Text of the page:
AAA – Gasoline Prices Keep on Increasing

The on-going rise in the current gasoline price continues to bother many drivers.

For the present week, consumers in almost half the country including Delaware, Maryland, DC and New Jersey face year-over-year increases in prices at the pump. If this upward movement goes on, energy analysts worry that the currently high gasoline price compared to last year will soon be seen in states like Virginia and Pennsylvania.

At the end of last week, drivers nationwide found themselves spending an additional three cents compared to the same time last year. Because of this, OPIS analysts say that over fifty percent of the nation may possibly see year-on-year price increases by the middle parts of the month.

To make matters worse, the current gasoline price average is higher by 9 cents versus the past week alone. That disturbing trend may continue until autumn starts, said analysts. Drivers keep on observing self-serve kiosks very closely, especially after the huge price surge in July, which reached a high of 17 cents. The latest gasoline prices were higher by 29 cents compared to the same time in the past month.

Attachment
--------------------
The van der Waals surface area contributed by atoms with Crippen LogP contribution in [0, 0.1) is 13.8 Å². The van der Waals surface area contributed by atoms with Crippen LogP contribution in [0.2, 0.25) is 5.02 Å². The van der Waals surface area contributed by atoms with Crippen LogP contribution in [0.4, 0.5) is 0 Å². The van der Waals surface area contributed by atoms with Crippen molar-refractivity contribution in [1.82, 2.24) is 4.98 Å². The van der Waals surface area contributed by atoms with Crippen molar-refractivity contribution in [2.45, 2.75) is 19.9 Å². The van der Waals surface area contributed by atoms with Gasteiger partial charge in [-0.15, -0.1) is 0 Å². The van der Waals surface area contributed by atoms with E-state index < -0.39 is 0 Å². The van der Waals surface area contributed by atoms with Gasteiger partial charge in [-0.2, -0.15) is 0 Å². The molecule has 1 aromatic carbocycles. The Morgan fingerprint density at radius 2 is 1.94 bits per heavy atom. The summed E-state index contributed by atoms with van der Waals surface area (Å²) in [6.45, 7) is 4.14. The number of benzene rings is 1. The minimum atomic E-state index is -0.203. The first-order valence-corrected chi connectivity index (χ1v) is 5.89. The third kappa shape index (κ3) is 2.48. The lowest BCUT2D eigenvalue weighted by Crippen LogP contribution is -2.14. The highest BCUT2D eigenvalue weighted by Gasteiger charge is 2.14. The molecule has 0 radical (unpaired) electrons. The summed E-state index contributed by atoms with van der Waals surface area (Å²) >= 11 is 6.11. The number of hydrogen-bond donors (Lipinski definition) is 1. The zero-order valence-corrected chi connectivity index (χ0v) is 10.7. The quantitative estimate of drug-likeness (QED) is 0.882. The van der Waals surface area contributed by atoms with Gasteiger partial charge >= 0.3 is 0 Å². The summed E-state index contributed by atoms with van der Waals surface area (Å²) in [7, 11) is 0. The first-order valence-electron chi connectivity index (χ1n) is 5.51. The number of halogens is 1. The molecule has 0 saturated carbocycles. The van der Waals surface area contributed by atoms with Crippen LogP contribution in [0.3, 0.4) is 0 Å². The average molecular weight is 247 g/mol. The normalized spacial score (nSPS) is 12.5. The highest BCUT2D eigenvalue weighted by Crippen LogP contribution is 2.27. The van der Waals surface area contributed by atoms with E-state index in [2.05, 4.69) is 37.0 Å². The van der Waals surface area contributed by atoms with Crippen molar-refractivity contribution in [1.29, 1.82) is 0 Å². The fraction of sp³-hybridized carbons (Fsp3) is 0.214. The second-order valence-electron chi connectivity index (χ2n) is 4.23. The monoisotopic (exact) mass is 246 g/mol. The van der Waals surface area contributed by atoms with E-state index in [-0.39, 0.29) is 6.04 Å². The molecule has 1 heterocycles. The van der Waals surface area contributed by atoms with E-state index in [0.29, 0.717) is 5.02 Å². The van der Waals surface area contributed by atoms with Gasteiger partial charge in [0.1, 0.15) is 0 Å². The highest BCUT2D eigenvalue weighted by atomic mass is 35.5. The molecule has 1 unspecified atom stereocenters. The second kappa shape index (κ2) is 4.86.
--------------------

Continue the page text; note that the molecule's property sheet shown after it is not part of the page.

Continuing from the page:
This week is the seventh consecutive week that gas prices have increased, and analysts are identifying the usual causes of the jump in gas prices today. Some of the main factors they are looking at include the set of mishaps in major refineries nationwide, domestic and international economic reports, Syria’s serious political unrest, on-going Middle Eastern tensions and worries of Tropical Storm Ernesto’s effects on the Gulf of Mexico’s oil rigs. Aside from all these, the crude oil price per barrel also kept on rising at the end of last week’s trading in the NYMEX to $92.87.

The recent rise in the gas price today is partly caused by a positive economic report and a wider bullish sentiment for both U.S. commodities and equities. Aside from this, supply interruptions in the Midwest, particularly Wisconsin’s Enbridge pipeline shutdown, have pushed prices in the state higher and caused the rise to also spill over into other regions nearby.

By: Chris Termeer